Beyer’s 10/22 Bolt-On Barrel Ultralight Upgrade
Major Pandemic 04.09.14
At this point I have reviewed about a half dozen aftermarket target barrels for the Ruger 10/22. Most are designed to significantly improve accuracy, but some are better at achieving that goal than others. Generally, this accuracy improvement comes in the form of a heavy .920″ bull barrel, but a few companies are offering sleeved or tensioned barrels that drastically drop weight while usually maintaining excellent accuracy — again, some are better than others. The Beyer 10/22 Barrel is one of these hybrid sleeved barrels and has become one of my favorites because of its features, weight, and accuracy performance.
Clint Beyer has been an avid hunter and shooter for many years but could not find a 10/22 barrel he liked. After his retirement from the U.S. Armed Forces, he started Beyers Barrels in 2006 to create precision custom barrels and special orders. Several of his barrel styles are sold in Brownell’s catalog, but Beyer also handles custom orders directly.
Beyer Barrels offers a wide selection of barrel lengths, fluting options, and muzzle options with prices ranging from $189 to just under $300 with all the options. If you are working up a custom AR-15 in .22LR, Beyer makes some of the coolest and most accurate lightweight barrels available. After looking through Beyer’s large selection and barrel configuration options, I settled on a 16″ version with a diamond cut fluting and threaded muzzle specifically for future use with a suppressor, which I have been waiting and waiting on my paperwork for.
Fit, Finish, Feel, and Features
It has been demonstrated over and over to me that the single most dramatic improvement in accuracy to your stock 10/22 is a swap to an aftermarket match grade barrel with a Benz style match chamber. In this case, I mounted the Beyer 10/22 Diamond Pattern Barrel to a complete Force Production billet 10/22 receiver with a match trigger assembly in a Hogue overmolded stock. The Beyer barrel fit just a little snug in the Force receiver, and it fit similarly in a stock Ruger 10/22 receiver that I tested as well.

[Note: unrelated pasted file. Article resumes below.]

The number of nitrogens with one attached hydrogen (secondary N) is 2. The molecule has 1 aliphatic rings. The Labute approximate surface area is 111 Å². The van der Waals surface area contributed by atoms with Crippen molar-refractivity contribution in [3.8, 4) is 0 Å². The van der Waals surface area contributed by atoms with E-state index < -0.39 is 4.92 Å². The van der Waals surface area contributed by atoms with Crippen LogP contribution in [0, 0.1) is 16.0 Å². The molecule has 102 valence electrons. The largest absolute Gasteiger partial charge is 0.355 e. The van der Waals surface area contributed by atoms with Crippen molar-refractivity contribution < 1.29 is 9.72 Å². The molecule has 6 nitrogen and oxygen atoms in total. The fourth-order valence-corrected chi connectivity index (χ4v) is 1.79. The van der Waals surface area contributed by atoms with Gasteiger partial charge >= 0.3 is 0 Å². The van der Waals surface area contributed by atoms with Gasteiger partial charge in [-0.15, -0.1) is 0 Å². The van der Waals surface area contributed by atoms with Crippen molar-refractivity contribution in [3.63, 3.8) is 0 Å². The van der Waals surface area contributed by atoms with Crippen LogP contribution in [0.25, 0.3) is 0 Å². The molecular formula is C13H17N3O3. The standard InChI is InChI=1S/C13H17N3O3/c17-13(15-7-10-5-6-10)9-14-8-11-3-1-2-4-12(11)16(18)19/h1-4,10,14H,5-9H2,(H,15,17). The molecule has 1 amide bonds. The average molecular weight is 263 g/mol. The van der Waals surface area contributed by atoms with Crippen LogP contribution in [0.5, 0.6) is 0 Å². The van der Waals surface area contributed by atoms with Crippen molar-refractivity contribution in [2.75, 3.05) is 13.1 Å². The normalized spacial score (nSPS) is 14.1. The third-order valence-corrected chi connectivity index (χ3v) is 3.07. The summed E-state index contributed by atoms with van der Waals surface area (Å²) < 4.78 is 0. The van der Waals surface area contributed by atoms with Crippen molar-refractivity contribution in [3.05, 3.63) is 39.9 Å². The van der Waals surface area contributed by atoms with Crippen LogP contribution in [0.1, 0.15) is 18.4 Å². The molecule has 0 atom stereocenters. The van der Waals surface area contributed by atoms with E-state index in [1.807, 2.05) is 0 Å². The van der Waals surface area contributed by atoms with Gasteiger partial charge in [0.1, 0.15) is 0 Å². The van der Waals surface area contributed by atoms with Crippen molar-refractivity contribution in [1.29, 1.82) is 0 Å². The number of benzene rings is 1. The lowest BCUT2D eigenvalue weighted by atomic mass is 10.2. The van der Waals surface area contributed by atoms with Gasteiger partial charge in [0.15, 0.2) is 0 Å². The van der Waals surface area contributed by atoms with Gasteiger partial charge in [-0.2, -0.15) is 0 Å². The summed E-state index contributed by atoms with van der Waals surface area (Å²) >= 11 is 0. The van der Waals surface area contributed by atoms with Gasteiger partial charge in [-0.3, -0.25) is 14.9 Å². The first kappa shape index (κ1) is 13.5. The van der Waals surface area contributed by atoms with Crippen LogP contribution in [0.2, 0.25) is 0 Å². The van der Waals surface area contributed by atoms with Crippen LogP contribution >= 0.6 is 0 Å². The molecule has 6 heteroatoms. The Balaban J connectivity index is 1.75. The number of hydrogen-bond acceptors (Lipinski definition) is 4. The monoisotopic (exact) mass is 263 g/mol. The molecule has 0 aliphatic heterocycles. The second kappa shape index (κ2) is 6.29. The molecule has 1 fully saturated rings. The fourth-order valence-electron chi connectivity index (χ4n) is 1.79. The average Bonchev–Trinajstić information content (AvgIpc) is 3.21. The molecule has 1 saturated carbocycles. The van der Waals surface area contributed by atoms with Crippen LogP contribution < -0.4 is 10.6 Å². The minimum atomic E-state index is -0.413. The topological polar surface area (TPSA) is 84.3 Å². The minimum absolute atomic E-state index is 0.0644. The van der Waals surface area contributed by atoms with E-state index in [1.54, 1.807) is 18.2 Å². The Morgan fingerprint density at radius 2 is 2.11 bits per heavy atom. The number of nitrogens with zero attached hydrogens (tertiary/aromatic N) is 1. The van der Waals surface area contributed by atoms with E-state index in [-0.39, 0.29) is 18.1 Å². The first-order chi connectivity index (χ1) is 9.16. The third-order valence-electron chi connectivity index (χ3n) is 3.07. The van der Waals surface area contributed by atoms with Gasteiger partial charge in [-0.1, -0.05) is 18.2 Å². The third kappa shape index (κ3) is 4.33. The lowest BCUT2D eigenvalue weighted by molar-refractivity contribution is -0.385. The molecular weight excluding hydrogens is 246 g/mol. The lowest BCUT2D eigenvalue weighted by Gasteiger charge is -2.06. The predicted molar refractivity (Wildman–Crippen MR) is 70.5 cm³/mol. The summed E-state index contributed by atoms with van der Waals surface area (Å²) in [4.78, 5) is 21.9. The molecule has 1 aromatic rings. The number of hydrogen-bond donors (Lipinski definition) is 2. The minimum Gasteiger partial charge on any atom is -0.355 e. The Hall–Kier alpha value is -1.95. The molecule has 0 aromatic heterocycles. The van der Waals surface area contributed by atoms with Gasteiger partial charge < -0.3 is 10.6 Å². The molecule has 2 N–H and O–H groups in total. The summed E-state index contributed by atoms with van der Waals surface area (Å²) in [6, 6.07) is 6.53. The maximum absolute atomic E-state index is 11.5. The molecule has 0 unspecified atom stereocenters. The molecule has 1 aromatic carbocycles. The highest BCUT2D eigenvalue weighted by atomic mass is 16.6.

The huge advantage of any of the sleeved barrels is the substantial weight reduction. This huge weight reduction can greatly increase shooting comfort, where extended off hand shooting occurs or paces add up to miles on a hunting trip. I have also found that younger shooters find a lighter rifle more manageable for offhand shooting.
If you have handled a Whistle Pig or Tactical Solutions barrel, the Beyer feels marginally heavier. This may be because the stainless liner appears just a bit thicker than comparable barrels, the sleeving is made from 7075 vs 6061 which is a tad heavier, or that the finish is Alumihide or Ceracoat vs anodized, which also adds just a bit more weight. Whatever the reason, the barrels feels more substantial that other similar aluminum sleeved barrels. Still lightweight, but heavier than other comparable barrels from Tactical Solutions and Whistlepig.
Like many Ruger 10/22 aftermarket match barrel manufacturers, Beyer uses a Benz style chamber on rifled stainless liners. This chamber is not so tight that you begin having problems with feeding, but is tight enough to deliver exceptional accuracy. For most of us, it is a perfect compromise between functioning and accuracy.
The main advantages of a sleeved barrel are that they are much lighter and can potentially be more accurate during sustained fire due to a heat sink effect that keeps the barrel cooler. Cooler barrels have less heat deformation, which produces better consistency and accuracy, or so the theory goes.
The Beyer 10/22 barrel does indeed sound about like the other aluminum sleeved barrels, but it differs in a couple ways. First is the 7075 T-6 aluminum construction versus the less stiff 6061 aluminum. This upgrade adds both dimensional stability, durability, and increases accuracy according to Beyer. For those barrels with threaded muzzles, the upgrade also delivers more durable threads to handle more use from suppressor or brake installation and removal.